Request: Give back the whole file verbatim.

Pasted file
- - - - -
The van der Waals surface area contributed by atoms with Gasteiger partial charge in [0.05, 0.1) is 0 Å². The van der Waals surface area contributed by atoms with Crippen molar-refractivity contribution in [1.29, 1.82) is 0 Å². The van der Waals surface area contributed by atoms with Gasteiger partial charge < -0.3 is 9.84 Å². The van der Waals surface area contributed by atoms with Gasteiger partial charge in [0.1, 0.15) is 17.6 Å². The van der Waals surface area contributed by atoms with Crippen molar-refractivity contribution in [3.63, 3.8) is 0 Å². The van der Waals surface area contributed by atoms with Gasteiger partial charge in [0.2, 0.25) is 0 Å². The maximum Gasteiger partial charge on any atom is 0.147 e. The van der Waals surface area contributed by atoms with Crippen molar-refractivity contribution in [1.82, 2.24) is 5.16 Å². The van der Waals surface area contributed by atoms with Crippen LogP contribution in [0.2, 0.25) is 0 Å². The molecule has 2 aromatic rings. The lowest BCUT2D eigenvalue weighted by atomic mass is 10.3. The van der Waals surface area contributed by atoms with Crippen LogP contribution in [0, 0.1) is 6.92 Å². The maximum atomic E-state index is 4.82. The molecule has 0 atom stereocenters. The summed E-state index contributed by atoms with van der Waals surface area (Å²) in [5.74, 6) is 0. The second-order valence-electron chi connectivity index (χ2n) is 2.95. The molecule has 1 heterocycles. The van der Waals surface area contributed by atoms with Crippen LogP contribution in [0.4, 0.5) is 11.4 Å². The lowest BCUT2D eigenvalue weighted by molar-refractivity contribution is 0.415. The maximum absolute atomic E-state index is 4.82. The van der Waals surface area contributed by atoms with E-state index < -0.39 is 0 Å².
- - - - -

The van der Waals surface area contributed by atoms with Gasteiger partial charge in [0.05, 0.1) is 0 Å². The van der Waals surface area contributed by atoms with Crippen molar-refractivity contribution in [1.29, 1.82) is 0 Å². The van der Waals surface area contributed by atoms with Gasteiger partial charge < -0.3 is 9.84 Å². The van der Waals surface area contributed by atoms with Gasteiger partial charge in [0.1, 0.15) is 17.6 Å². The van der Waals surface area contributed by atoms with Crippen molar-refractivity contribution in [3.63, 3.8) is 0 Å². The van der Waals surface area contributed by atoms with Gasteiger partial charge in [0.2, 0.25) is 0 Å². The maximum Gasteiger partial charge on any atom is 0.147 e. The van der Waals surface area contributed by atoms with Crippen molar-refractivity contribution in [1.82, 2.24) is 5.16 Å². The van der Waals surface area contributed by atoms with Crippen LogP contribution in [0.2, 0.25) is 0 Å². The molecule has 2 aromatic rings. The lowest BCUT2D eigenvalue weighted by atomic mass is 10.3. The van der Waals surface area contributed by atoms with Crippen LogP contribution in [0, 0.1) is 6.92 Å². The maximum atomic E-state index is 4.82. The molecule has 0 atom stereocenters. The summed E-state index contributed by atoms with van der Waals surface area (Å²) in [5.74, 6) is 0. The second-order valence-electron chi connectivity index (χ2n) is 2.95. The molecule has 1 heterocycles. The van der Waals surface area contributed by atoms with Crippen LogP contribution in [0.4, 0.5) is 11.4 Å². The lowest BCUT2D eigenvalue weighted by molar-refractivity contribution is 0.415. The maximum absolute atomic E-state index is 4.82. The van der Waals surface area contributed by atoms with E-state index < -0.39 is 0 Å².